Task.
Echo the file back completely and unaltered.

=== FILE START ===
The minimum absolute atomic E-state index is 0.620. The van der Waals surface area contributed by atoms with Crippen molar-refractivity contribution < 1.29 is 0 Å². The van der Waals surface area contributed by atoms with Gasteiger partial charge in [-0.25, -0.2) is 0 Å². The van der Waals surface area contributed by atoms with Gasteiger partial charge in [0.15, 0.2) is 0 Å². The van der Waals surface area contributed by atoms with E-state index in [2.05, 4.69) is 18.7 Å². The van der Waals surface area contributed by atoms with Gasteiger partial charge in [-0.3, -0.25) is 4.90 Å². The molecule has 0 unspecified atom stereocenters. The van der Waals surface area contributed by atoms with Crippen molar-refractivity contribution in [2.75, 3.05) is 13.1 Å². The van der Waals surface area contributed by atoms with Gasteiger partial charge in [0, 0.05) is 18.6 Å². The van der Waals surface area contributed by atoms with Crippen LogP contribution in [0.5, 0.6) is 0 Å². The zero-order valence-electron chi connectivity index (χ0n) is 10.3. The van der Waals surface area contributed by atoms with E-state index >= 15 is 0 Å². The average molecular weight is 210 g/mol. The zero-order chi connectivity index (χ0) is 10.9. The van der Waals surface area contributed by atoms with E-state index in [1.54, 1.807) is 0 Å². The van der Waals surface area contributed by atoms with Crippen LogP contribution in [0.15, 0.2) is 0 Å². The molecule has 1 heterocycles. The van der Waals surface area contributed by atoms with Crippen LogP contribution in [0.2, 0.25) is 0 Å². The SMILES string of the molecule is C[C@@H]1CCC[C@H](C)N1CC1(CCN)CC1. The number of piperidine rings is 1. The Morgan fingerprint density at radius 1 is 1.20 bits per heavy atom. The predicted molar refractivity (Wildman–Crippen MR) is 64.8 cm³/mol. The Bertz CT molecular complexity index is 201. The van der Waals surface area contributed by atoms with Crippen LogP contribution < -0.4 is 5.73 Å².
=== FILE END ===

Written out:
The minimum absolute atomic E-state index is 0.620. The van der Waals surface area contributed by atoms with Crippen molar-refractivity contribution < 1.29 is 0 Å². The van der Waals surface area contributed by atoms with Gasteiger partial charge in [-0.25, -0.2) is 0 Å². The van der Waals surface area contributed by atoms with Gasteiger partial charge in [0.15, 0.2) is 0 Å². The van der Waals surface area contributed by atoms with E-state index in [2.05, 4.69) is 18.7 Å². The van der Waals surface area contributed by atoms with Gasteiger partial charge in [-0.3, -0.25) is 4.90 Å². The molecule has 0 unspecified atom stereocenters. The van der Waals surface area contributed by atoms with Crippen molar-refractivity contribution in [2.75, 3.05) is 13.1 Å². The van der Waals surface area contributed by atoms with Gasteiger partial charge in [0, 0.05) is 18.6 Å². The van der Waals surface area contributed by atoms with Crippen LogP contribution in [0.5, 0.6) is 0 Å². The zero-order valence-electron chi connectivity index (χ0n) is 10.3. The van der Waals surface area contributed by atoms with E-state index >= 15 is 0 Å². The average molecular weight is 210 g/mol. The zero-order chi connectivity index (χ0) is 10.9. The van der Waals surface area contributed by atoms with E-state index in [1.54, 1.807) is 0 Å². The van der Waals surface area contributed by atoms with Crippen LogP contribution in [0.15, 0.2) is 0 Å². The molecule has 1 heterocycles. The van der Waals surface area contributed by atoms with Crippen LogP contribution in [0.2, 0.25) is 0 Å². The SMILES string of the molecule is C[C@@H]1CCC[C@H](C)N1CC1(CCN)CC1. The number of piperidine rings is 1. The Morgan fingerprint density at radius 1 is 1.20 bits per heavy atom. The predicted molar refractivity (Wildman–Crippen MR) is 64.8 cm³/mol. The Bertz CT molecular complexity index is 201. The van der Waals surface area contributed by atoms with Crippen LogP contribution < -0.4 is 5.73 Å².